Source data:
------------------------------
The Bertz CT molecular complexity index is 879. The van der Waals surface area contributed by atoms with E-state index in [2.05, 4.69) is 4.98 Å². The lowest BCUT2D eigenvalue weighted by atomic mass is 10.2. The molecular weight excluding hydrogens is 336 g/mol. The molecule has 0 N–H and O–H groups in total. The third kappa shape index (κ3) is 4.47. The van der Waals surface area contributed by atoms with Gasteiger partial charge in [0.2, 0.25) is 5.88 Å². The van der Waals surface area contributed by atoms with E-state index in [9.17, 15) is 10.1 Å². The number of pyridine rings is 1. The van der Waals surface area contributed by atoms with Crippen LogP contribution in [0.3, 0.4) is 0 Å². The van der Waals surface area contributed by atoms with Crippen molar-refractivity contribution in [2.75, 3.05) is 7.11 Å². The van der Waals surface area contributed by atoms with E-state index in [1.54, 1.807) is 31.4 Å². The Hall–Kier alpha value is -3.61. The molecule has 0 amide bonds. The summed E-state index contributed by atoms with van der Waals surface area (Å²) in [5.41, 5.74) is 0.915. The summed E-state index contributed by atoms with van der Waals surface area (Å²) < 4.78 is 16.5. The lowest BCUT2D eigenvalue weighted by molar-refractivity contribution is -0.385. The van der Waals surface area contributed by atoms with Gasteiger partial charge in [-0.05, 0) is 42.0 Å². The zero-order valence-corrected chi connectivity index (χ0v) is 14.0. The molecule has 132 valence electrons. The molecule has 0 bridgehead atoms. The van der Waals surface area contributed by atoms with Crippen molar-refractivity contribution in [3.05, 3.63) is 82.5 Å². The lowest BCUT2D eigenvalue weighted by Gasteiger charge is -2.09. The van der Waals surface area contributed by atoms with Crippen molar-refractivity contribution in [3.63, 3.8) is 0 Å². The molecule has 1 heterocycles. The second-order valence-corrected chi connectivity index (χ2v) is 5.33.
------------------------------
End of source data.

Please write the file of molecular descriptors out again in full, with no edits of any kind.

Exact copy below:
The Bertz CT molecular complexity index is 879. The van der Waals surface area contributed by atoms with E-state index in [2.05, 4.69) is 4.98 Å². The lowest BCUT2D eigenvalue weighted by atomic mass is 10.2. The molecular weight excluding hydrogens is 336 g/mol. The molecule has 0 N–H and O–H groups in total. The third kappa shape index (κ3) is 4.47. The van der Waals surface area contributed by atoms with Gasteiger partial charge in [0.2, 0.25) is 5.88 Å². The van der Waals surface area contributed by atoms with E-state index in [9.17, 15) is 10.1 Å². The number of pyridine rings is 1. The van der Waals surface area contributed by atoms with Crippen LogP contribution in [0.3, 0.4) is 0 Å². The van der Waals surface area contributed by atoms with Crippen molar-refractivity contribution in [2.75, 3.05) is 7.11 Å². The van der Waals surface area contributed by atoms with E-state index in [1.54, 1.807) is 31.4 Å². The Hall–Kier alpha value is -3.61. The molecule has 0 amide bonds. The summed E-state index contributed by atoms with van der Waals surface area (Å²) in [5.41, 5.74) is 0.915. The summed E-state index contributed by atoms with van der Waals surface area (Å²) < 4.78 is 16.5. The lowest BCUT2D eigenvalue weighted by molar-refractivity contribution is -0.385. The van der Waals surface area contributed by atoms with Gasteiger partial charge in [-0.05, 0) is 42.0 Å². The zero-order valence-corrected chi connectivity index (χ0v) is 14.0. The molecule has 132 valence electrons. The molecule has 0 bridgehead atoms. The van der Waals surface area contributed by atoms with Crippen molar-refractivity contribution in [3.05, 3.63) is 82.5 Å². The lowest BCUT2D eigenvalue weighted by Gasteiger charge is -2.09. The van der Waals surface area contributed by atoms with Crippen molar-refractivity contribution in [3.63, 3.8) is 0 Å². The molecule has 1 heterocycles. The second-order valence-corrected chi connectivity index (χ2v) is 5.33.